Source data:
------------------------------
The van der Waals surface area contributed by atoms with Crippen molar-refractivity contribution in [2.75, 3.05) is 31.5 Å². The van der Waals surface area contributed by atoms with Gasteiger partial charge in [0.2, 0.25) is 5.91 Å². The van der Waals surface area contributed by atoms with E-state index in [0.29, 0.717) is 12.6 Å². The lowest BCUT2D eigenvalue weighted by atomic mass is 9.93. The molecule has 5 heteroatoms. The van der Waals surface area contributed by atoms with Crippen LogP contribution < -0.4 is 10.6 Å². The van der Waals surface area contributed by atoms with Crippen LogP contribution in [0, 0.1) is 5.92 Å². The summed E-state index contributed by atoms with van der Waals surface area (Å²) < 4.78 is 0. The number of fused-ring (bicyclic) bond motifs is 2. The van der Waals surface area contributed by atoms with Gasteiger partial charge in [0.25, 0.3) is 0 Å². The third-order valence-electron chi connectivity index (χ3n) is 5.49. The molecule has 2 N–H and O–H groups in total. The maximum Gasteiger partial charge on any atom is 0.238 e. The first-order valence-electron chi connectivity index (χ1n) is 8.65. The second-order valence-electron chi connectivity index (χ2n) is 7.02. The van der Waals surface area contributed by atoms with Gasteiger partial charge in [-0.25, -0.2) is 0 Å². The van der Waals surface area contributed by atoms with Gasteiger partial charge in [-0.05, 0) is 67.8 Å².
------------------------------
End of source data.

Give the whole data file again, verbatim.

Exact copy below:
The van der Waals surface area contributed by atoms with Crippen molar-refractivity contribution in [2.75, 3.05) is 31.5 Å². The van der Waals surface area contributed by atoms with Gasteiger partial charge in [0.2, 0.25) is 5.91 Å². The van der Waals surface area contributed by atoms with E-state index in [0.29, 0.717) is 12.6 Å². The lowest BCUT2D eigenvalue weighted by atomic mass is 9.93. The molecule has 5 heteroatoms. The van der Waals surface area contributed by atoms with Crippen LogP contribution < -0.4 is 10.6 Å². The van der Waals surface area contributed by atoms with Crippen LogP contribution in [0, 0.1) is 5.92 Å². The summed E-state index contributed by atoms with van der Waals surface area (Å²) < 4.78 is 0. The number of fused-ring (bicyclic) bond motifs is 2. The van der Waals surface area contributed by atoms with Gasteiger partial charge in [0.25, 0.3) is 0 Å². The third-order valence-electron chi connectivity index (χ3n) is 5.49. The molecule has 2 N–H and O–H groups in total. The maximum Gasteiger partial charge on any atom is 0.238 e. The first-order valence-electron chi connectivity index (χ1n) is 8.65. The second-order valence-electron chi connectivity index (χ2n) is 7.02. The van der Waals surface area contributed by atoms with Gasteiger partial charge in [-0.25, -0.2) is 0 Å². The van der Waals surface area contributed by atoms with Gasteiger partial charge in [-0.05, 0) is 67.8 Å².